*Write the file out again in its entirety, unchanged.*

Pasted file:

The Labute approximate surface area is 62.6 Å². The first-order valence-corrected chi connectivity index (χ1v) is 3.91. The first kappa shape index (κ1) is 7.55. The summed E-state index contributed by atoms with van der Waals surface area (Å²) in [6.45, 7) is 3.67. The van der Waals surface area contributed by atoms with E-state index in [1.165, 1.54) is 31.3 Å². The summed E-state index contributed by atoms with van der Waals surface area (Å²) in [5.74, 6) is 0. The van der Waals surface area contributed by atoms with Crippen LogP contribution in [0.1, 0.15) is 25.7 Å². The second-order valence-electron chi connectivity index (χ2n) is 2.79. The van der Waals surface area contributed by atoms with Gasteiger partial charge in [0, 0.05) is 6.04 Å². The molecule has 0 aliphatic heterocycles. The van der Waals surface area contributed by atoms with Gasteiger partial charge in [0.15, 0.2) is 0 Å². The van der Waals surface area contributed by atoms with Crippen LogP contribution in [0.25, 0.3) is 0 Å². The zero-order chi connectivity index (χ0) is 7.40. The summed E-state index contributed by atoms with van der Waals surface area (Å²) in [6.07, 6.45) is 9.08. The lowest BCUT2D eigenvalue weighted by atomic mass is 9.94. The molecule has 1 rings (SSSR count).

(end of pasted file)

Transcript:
The Labute approximate surface area is 62.6 Å². The first-order valence-corrected chi connectivity index (χ1v) is 3.91. The first kappa shape index (κ1) is 7.55. The summed E-state index contributed by atoms with van der Waals surface area (Å²) in [6.45, 7) is 3.67. The van der Waals surface area contributed by atoms with E-state index in [1.165, 1.54) is 31.3 Å². The summed E-state index contributed by atoms with van der Waals surface area (Å²) in [5.74, 6) is 0. The van der Waals surface area contributed by atoms with Crippen LogP contribution in [0.1, 0.15) is 25.7 Å². The second-order valence-electron chi connectivity index (χ2n) is 2.79. The van der Waals surface area contributed by atoms with Gasteiger partial charge in [0, 0.05) is 6.04 Å². The molecule has 0 aliphatic heterocycles. The van der Waals surface area contributed by atoms with Gasteiger partial charge in [0.15, 0.2) is 0 Å². The van der Waals surface area contributed by atoms with Crippen LogP contribution in [0.25, 0.3) is 0 Å². The zero-order chi connectivity index (χ0) is 7.40. The summed E-state index contributed by atoms with van der Waals surface area (Å²) in [6.07, 6.45) is 9.08. The lowest BCUT2D eigenvalue weighted by atomic mass is 9.94. The molecule has 1 rings (SSSR count).